Why are we called The Exhibition?

The Exhibition Pub & Restaurant was first licensed to sell alcohol in the early 1850’s and we are named after the Great Exhibition which was opened on this day, May 1st in 1851.

Read all about The Great Exhibition below

The following text has been taken from www.thegreatexhibition2012.co.uk/history-of-the-great-exhibition-2012

The Great Exhibition of 1851 was one of the great success stories of the nineteenth century. The idea of holding an international world fair was first suggested by the Society of Arts (now the Royal Society of Arts) in 1845. Their president, Prince Albert, was very enthusiastic but eventually he decided that it should not be organised by the Society. Consequently in 1850 he established a Royal Commission to organise the event, with himself as President.

The exhibition was opened on 1st May 1851 by Queen Victoria in Joseph Paxton’s purpose built “Crystal Palace” in Hyde Park, London. It was the first International World Fair and it grabbed the imagination of the whole country and beyond. During the one hundred and forty one days that the Exhibition was open it was visited by over six million people from all walks of life. There were nearly 14,000 exhibitors from all over the world and more than 100,000 exhibits were shown ranging from raw materials to machines, sculptures, hardware, musical instruments, cloth, pottery, glass etc.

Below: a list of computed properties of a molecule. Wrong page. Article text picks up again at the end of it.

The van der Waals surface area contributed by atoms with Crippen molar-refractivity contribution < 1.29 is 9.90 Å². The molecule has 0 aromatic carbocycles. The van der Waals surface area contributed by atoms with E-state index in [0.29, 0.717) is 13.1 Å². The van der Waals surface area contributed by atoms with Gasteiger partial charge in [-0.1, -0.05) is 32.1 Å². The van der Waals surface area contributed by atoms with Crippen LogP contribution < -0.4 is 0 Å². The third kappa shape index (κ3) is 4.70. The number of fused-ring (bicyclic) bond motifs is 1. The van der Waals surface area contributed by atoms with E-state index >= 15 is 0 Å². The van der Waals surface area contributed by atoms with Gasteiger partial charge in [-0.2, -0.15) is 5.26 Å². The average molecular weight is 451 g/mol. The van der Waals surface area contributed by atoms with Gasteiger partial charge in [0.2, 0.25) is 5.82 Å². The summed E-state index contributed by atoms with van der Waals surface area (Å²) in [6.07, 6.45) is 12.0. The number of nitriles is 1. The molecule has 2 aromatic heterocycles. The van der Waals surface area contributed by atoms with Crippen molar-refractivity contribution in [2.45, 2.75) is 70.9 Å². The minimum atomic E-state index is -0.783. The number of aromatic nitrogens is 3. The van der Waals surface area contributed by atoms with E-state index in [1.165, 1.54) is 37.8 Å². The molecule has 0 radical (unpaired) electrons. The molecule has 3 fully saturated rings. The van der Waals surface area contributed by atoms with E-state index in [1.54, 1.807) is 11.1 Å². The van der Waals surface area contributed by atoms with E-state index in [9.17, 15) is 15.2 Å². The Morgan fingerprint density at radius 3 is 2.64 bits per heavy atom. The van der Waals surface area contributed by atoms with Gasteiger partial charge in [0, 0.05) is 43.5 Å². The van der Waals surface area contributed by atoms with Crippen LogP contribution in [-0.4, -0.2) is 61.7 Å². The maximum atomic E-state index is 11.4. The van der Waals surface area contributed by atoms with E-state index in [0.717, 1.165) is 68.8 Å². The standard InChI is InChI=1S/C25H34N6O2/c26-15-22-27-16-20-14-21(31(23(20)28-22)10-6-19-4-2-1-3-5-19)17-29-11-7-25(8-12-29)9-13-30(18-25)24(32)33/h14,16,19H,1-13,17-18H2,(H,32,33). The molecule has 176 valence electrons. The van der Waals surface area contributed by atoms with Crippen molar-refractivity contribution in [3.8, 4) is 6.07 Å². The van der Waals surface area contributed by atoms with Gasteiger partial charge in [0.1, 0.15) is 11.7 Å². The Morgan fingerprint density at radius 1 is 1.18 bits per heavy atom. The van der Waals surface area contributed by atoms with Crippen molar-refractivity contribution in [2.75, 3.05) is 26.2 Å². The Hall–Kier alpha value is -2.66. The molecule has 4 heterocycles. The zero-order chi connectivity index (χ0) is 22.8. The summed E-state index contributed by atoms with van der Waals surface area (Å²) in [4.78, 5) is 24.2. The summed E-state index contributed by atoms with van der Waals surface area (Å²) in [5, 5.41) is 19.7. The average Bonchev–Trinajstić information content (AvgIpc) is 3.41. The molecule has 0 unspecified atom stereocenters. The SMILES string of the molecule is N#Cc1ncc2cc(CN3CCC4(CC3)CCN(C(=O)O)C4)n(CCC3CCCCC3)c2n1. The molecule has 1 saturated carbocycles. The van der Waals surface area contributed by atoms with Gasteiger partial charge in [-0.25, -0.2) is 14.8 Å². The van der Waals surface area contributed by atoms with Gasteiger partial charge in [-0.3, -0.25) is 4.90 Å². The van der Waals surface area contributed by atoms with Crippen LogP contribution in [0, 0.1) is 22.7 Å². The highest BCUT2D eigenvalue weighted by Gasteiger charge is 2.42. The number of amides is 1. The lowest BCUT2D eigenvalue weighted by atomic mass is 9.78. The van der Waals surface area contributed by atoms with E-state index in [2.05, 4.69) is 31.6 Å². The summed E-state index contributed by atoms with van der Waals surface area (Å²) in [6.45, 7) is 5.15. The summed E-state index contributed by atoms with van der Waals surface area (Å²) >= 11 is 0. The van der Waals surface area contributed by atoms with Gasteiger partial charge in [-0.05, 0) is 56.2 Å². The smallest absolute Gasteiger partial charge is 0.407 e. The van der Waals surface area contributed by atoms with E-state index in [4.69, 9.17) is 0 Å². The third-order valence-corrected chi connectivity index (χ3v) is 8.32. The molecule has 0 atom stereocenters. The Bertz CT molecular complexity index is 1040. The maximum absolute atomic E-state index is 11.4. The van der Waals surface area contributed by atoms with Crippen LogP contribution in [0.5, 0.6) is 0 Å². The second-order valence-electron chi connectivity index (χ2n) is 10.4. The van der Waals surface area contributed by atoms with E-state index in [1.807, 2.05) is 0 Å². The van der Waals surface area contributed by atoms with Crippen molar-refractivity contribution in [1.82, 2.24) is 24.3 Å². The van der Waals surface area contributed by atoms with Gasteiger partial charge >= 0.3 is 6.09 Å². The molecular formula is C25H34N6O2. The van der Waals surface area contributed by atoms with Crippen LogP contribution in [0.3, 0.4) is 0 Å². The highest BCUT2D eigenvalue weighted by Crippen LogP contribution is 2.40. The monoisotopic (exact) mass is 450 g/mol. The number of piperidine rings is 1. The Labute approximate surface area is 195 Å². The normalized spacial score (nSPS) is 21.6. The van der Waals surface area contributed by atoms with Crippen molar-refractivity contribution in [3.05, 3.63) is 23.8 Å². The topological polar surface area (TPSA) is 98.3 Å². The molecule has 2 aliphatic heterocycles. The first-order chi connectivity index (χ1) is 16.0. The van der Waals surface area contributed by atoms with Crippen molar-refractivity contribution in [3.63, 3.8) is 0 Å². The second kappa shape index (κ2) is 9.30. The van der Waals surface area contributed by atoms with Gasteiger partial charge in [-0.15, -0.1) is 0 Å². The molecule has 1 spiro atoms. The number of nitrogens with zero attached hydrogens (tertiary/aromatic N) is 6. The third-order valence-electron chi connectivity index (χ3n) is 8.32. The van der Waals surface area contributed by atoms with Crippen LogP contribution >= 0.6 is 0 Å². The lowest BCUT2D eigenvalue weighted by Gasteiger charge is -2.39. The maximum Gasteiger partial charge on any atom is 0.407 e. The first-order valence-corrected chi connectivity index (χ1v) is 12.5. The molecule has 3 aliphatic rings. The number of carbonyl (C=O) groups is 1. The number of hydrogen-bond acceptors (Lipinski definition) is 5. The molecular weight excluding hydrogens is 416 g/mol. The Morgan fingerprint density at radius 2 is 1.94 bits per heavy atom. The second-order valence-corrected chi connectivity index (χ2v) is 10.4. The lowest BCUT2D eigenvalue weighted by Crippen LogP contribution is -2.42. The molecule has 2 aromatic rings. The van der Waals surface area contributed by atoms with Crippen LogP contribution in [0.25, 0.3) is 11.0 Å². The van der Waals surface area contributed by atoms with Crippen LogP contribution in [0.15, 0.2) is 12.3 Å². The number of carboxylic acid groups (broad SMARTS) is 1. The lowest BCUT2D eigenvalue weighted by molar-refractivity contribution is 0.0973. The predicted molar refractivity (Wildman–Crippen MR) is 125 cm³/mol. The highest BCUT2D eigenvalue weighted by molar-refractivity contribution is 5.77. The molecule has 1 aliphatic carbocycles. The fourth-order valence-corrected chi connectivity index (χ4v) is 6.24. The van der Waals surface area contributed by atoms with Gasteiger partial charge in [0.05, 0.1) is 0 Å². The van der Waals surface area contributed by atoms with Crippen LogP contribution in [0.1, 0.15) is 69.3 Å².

The Great Exhibition saw the development of patent law, the tourist industry and the modern museum as well as encouraging trade and manufacturing. It was so successful financially that the profits were used to purchase a large site in South Kensington, now home to three national museums, Imperial College and the Royal Albert Hall as well as other institutions. The Royal Commission for the Exhibition of 1851 still exists to manage its estate and to distribute the profits on its investments in order to “increase the means of industrial education and extend the influence of science and art upon productive industry.”

These 6 million visitors represented nearly a fifth of the British population at that time and is still considered today to be the founding vision of a truly “great exhibition”